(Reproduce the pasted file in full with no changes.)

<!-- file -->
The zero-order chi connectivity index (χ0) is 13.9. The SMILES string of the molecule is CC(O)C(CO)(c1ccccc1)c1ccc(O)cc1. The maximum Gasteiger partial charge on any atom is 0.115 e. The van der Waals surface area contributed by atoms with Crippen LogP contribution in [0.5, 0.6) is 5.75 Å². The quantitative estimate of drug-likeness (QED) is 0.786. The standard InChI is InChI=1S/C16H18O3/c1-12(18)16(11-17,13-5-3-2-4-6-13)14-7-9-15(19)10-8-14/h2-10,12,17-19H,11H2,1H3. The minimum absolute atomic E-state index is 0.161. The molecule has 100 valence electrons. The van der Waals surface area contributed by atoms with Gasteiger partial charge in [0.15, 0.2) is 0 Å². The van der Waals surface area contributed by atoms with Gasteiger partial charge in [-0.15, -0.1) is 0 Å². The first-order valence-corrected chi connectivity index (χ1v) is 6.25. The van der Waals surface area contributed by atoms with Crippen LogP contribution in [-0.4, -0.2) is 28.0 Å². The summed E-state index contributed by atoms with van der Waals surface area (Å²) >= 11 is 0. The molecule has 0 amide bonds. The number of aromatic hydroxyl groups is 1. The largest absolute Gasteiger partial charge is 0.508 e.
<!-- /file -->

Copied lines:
The zero-order chi connectivity index (χ0) is 13.9. The SMILES string of the molecule is CC(O)C(CO)(c1ccccc1)c1ccc(O)cc1. The maximum Gasteiger partial charge on any atom is 0.115 e. The van der Waals surface area contributed by atoms with Crippen LogP contribution in [0.5, 0.6) is 5.75 Å². The quantitative estimate of drug-likeness (QED) is 0.786. The standard InChI is InChI=1S/C16H18O3/c1-12(18)16(11-17,13-5-3-2-4-6-13)14-7-9-15(19)10-8-14/h2-10,12,17-19H,11H2,1H3. The minimum absolute atomic E-state index is 0.161. The molecule has 100 valence electrons. The van der Waals surface area contributed by atoms with Gasteiger partial charge in [0.15, 0.2) is 0 Å². The van der Waals surface area contributed by atoms with Gasteiger partial charge in [-0.15, -0.1) is 0 Å². The first-order valence-corrected chi connectivity index (χ1v) is 6.25. The van der Waals surface area contributed by atoms with Crippen LogP contribution in [-0.4, -0.2) is 28.0 Å². The summed E-state index contributed by atoms with van der Waals surface area (Å²) >= 11 is 0. The molecule has 0 amide bonds. The number of aromatic hydroxyl groups is 1. The largest absolute Gasteiger partial charge is 0.508 e.